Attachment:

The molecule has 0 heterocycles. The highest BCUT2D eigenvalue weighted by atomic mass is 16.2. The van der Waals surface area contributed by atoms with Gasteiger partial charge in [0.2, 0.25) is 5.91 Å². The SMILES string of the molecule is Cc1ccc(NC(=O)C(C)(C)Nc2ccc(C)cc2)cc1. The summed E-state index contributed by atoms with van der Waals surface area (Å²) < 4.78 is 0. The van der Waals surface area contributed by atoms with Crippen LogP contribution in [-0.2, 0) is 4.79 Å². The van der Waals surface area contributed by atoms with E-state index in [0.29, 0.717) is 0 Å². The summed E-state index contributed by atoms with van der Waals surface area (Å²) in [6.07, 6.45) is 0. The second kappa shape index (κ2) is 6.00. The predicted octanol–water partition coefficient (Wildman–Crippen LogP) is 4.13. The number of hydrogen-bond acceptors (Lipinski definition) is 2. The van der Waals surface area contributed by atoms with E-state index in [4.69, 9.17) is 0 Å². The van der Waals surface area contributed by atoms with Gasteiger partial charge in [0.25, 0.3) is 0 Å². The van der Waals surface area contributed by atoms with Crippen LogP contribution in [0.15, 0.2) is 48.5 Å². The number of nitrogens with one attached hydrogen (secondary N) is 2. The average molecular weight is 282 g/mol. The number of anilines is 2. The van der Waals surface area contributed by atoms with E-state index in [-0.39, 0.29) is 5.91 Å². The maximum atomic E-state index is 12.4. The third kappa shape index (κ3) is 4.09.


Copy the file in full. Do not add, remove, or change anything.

The molecule has 0 heterocycles. The highest BCUT2D eigenvalue weighted by atomic mass is 16.2. The van der Waals surface area contributed by atoms with Gasteiger partial charge in [0.2, 0.25) is 5.91 Å². The SMILES string of the molecule is Cc1ccc(NC(=O)C(C)(C)Nc2ccc(C)cc2)cc1. The summed E-state index contributed by atoms with van der Waals surface area (Å²) < 4.78 is 0. The van der Waals surface area contributed by atoms with Crippen LogP contribution in [-0.2, 0) is 4.79 Å². The van der Waals surface area contributed by atoms with E-state index in [0.29, 0.717) is 0 Å². The summed E-state index contributed by atoms with van der Waals surface area (Å²) in [6.07, 6.45) is 0. The second kappa shape index (κ2) is 6.00. The predicted octanol–water partition coefficient (Wildman–Crippen LogP) is 4.13. The number of hydrogen-bond acceptors (Lipinski definition) is 2. The van der Waals surface area contributed by atoms with E-state index in [4.69, 9.17) is 0 Å². The van der Waals surface area contributed by atoms with Gasteiger partial charge in [0.25, 0.3) is 0 Å². The van der Waals surface area contributed by atoms with Crippen LogP contribution in [0.15, 0.2) is 48.5 Å². The number of nitrogens with one attached hydrogen (secondary N) is 2. The average molecular weight is 282 g/mol. The number of anilines is 2. The van der Waals surface area contributed by atoms with E-state index in [-0.39, 0.29) is 5.91 Å². The maximum atomic E-state index is 12.4. The third kappa shape index (κ3) is 4.09.